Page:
1. Develop guidelines to minimize the impacts of SCUBA diving activity on kelp forest communities. Although further research (such as experimental diver exclusion zones) and more empirical data would provide a clearer picture of the short- and long-term effect of SCUBA divers on kelp forest communities, guidelines could and should be adopted now based on what we do know. These guidelines should be developed by a task force composed of kelp forest researchers, SCUBA instructors and managers of marine protected areas with diver management experience, under the guidance of the RAP. These guidelines could be published under the banner of the MBNMS and distributed to the national dive instructor organizations with a request that these guidelines be included in basic SCUBA training and in the specialty courses offered by these organizations. The guidelines should also be distributed to dive shops and hotels that cater to the SCUBA diving community as well as through other distribution venues. The Sanctuary Education Panel and the Sanctuary Public Relations office should certainly be involved.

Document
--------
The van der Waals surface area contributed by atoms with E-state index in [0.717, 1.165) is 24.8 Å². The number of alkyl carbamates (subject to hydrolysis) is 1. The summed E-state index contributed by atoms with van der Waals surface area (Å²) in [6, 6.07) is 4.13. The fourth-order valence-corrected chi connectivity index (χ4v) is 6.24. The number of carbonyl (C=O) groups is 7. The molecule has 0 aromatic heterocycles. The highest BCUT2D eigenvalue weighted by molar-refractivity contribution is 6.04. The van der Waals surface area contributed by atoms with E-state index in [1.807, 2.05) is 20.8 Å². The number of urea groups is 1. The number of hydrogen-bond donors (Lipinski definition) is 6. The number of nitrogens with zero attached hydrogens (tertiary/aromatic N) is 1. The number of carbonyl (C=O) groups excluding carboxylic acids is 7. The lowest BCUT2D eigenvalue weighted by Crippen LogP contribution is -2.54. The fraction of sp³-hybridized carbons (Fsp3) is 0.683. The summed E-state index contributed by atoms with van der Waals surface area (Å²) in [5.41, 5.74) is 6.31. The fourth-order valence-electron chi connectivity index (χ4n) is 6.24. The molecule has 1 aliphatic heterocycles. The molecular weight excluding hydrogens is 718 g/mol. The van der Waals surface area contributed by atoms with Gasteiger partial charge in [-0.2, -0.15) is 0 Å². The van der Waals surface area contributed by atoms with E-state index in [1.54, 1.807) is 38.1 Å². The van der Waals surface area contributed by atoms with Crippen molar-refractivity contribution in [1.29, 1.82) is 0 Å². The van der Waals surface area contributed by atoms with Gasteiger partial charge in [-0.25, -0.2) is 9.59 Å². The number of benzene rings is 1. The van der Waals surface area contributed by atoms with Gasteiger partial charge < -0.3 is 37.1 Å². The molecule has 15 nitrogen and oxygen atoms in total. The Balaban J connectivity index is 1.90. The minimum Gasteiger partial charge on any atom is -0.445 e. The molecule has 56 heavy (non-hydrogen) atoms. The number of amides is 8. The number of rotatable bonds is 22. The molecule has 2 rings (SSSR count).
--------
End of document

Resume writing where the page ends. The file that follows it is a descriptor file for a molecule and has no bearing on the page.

2. Place signage at key diver entry and exit points that summarize the SCUBA diving guidelines. Exploit the sanctuary status of the area to emphasize the need for heightened awareness and sensitivity to the potential impacts of divers on marine resources.

3. Develop diver management guidelines for marine protected areas, and ensure these guidelines are considered in the current effort to evaluate the effectiveness of California's marine protected areas. Diving activities may be more manageable in marine protected areas, and resource managers should take advantage of this fact to minimize impacts of diving activities, and perhaps to empirically determine the actual impacts of diving activity on marine resources.

We hope that our review will be of interest the Sanctuary Advisory Council and of use in developing MBNMS education and outreach materials. Because it is a working group of the SAC, the RAP decided not to broadly circulate this information; however, we request that the MBNMS SAC considers forwarding this letter to the cities of Monterey and Pacific Grove.


Dr. Gregor Cailliet, Research Activities Panel Chair
Moss Landing Marine Laboratories
P.O. Box 450
Moss Landing, CA 95039

cc William Douros, MBNMS Superintendent

Reviewed: April 11, 2024